Appellant and a co-defendant were tried before a jury and found guilty of trafficking in cocaine. He appeals from the judgment of conviction and sentence that were entered by the trial court on the jury's guilty verdict.
1. The cocaine was found in an automobile that the co-defendant was driving and appellant was occupying as the sole passenger. Appellant enumerates the general grounds, urging that the State failed to rebut the presumption that all that is contained within an automobile is presumed to be in the possession of the driver. However, when construed most favorably for the State, the evidence also showed the following: The automobile had been rented by appellant's wife; appellant gave contradictory statements concerning how the package containing the cocaine came to be in the automobile; and, appellant's jacket was covering the cocaine.
"Since there was some evidence offered in an attempt to rebut the presumption . . ., there was a question of fact for the jury to resolve." Reed v. State, 186 Ga. App. 539
, 540 (367 SE2d 809
) (1988). The evidence was sufficient for a rational trior of fact to find, beyond a reasonable doubt, that appellant was in knowing possession of the cocaine, either individually or jointly, and thus that he was guilty of the crime charged. Owens v. State, 193 Ga. App. 661 (2) (388 SE2d 712) (1989)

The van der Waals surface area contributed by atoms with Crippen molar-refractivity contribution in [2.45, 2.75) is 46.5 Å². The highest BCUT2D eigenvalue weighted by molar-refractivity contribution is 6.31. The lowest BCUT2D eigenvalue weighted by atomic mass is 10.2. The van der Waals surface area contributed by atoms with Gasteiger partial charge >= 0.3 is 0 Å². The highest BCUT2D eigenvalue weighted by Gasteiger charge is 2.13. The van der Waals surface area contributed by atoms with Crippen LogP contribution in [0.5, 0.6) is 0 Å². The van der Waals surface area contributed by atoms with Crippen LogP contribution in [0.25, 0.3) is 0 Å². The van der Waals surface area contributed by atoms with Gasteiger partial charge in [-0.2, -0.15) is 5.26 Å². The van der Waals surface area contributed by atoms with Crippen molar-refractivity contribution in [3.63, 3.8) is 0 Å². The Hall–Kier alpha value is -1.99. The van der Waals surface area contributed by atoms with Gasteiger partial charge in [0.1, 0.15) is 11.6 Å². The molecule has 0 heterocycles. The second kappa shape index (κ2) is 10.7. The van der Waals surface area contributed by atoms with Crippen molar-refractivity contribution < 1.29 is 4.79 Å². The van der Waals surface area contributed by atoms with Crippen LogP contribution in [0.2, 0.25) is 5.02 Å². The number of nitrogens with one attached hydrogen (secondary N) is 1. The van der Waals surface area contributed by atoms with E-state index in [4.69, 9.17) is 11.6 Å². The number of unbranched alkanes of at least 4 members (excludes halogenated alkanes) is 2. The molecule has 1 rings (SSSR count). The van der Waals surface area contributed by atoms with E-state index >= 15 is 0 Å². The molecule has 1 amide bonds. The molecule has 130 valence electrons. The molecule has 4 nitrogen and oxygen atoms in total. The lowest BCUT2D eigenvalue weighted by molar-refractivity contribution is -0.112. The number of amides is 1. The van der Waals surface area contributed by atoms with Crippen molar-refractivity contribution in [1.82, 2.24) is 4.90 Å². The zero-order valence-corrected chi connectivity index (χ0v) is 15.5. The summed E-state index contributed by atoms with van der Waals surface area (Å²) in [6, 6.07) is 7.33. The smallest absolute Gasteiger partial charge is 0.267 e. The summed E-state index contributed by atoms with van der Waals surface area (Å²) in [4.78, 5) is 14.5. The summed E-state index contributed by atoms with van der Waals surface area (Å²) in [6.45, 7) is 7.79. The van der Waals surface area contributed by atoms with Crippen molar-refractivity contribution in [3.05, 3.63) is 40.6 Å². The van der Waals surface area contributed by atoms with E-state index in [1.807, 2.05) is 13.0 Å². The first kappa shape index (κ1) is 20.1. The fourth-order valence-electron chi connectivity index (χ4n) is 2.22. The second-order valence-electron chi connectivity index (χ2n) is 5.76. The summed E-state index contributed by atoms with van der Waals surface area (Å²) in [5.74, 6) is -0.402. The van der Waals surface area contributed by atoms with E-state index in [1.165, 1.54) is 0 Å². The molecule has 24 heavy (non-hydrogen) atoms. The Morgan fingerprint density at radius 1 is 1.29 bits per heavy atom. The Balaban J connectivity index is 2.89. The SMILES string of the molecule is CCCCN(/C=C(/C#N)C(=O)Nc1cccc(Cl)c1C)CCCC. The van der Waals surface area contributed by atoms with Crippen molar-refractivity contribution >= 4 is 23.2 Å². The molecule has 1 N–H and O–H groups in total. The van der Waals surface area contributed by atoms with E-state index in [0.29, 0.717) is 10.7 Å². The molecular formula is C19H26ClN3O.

. See also Allen v. State, 193 Ga. App. 16 (2) (387 SE2d 11) (1989)
2. At the call of the case for trial, appellant moved for a continuance based upon the absence of two defense witnesses. The motion was denied and this ruling is enumerated as error.
" ' "Each of (the) requirements (set forth in OCGA 17-8-25
) must be met before an appellate court may review a trial judge's discretion in denying a motion for continuance based upon the absence of a witness." (Cit.)' [Cit.]" Curry v. State, 177 Ga. App. 609 (1) (340 SE2d 250) (1986)
. Appellant concedes that these requirements were not met, but urges that the denial of his motion was nevertheless erroneous because the State had been previously granted five continuances. However, each motion for a continuance must stand or fall on its own merits, and the mere fact that the State had met its burden on five previous occasions does not require a ruling that appellant was relieved of his burden on this occasion. Thus, "there is no basis for holding the denial of the motion was an abuse of the trial court's discretion. [Cits.]" Curry v. State, supra at 609 (1).
John C. Pridgen, District Attorney, for appellee.